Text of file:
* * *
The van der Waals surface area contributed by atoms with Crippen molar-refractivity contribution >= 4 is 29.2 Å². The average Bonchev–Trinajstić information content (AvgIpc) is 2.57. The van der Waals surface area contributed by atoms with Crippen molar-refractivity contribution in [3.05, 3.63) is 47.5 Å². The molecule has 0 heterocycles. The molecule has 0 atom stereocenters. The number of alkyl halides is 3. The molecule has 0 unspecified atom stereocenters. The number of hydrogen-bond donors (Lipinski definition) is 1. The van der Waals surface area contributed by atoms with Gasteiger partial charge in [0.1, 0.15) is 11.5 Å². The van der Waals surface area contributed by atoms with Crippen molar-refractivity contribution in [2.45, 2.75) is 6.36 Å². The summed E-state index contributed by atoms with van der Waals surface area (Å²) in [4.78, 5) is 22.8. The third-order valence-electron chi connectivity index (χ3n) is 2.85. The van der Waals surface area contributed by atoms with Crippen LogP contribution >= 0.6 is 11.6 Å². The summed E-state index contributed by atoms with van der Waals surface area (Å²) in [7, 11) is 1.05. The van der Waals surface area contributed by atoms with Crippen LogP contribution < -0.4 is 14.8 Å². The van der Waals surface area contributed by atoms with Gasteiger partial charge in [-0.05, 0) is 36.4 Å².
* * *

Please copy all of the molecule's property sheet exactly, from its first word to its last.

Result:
The van der Waals surface area contributed by atoms with Crippen molar-refractivity contribution >= 4 is 29.2 Å². The average Bonchev–Trinajstić information content (AvgIpc) is 2.57. The van der Waals surface area contributed by atoms with Crippen molar-refractivity contribution in [3.05, 3.63) is 47.5 Å². The molecule has 0 heterocycles. The molecule has 0 atom stereocenters. The number of alkyl halides is 3. The molecule has 0 unspecified atom stereocenters. The number of hydrogen-bond donors (Lipinski definition) is 1. The van der Waals surface area contributed by atoms with Gasteiger partial charge in [0.1, 0.15) is 11.5 Å². The van der Waals surface area contributed by atoms with Crippen molar-refractivity contribution in [2.45, 2.75) is 6.36 Å². The summed E-state index contributed by atoms with van der Waals surface area (Å²) in [4.78, 5) is 22.8. The third-order valence-electron chi connectivity index (χ3n) is 2.85. The van der Waals surface area contributed by atoms with Crippen LogP contribution >= 0.6 is 11.6 Å². The summed E-state index contributed by atoms with van der Waals surface area (Å²) in [7, 11) is 1.05. The van der Waals surface area contributed by atoms with Crippen LogP contribution < -0.4 is 14.8 Å². The van der Waals surface area contributed by atoms with Gasteiger partial charge in [-0.05, 0) is 36.4 Å².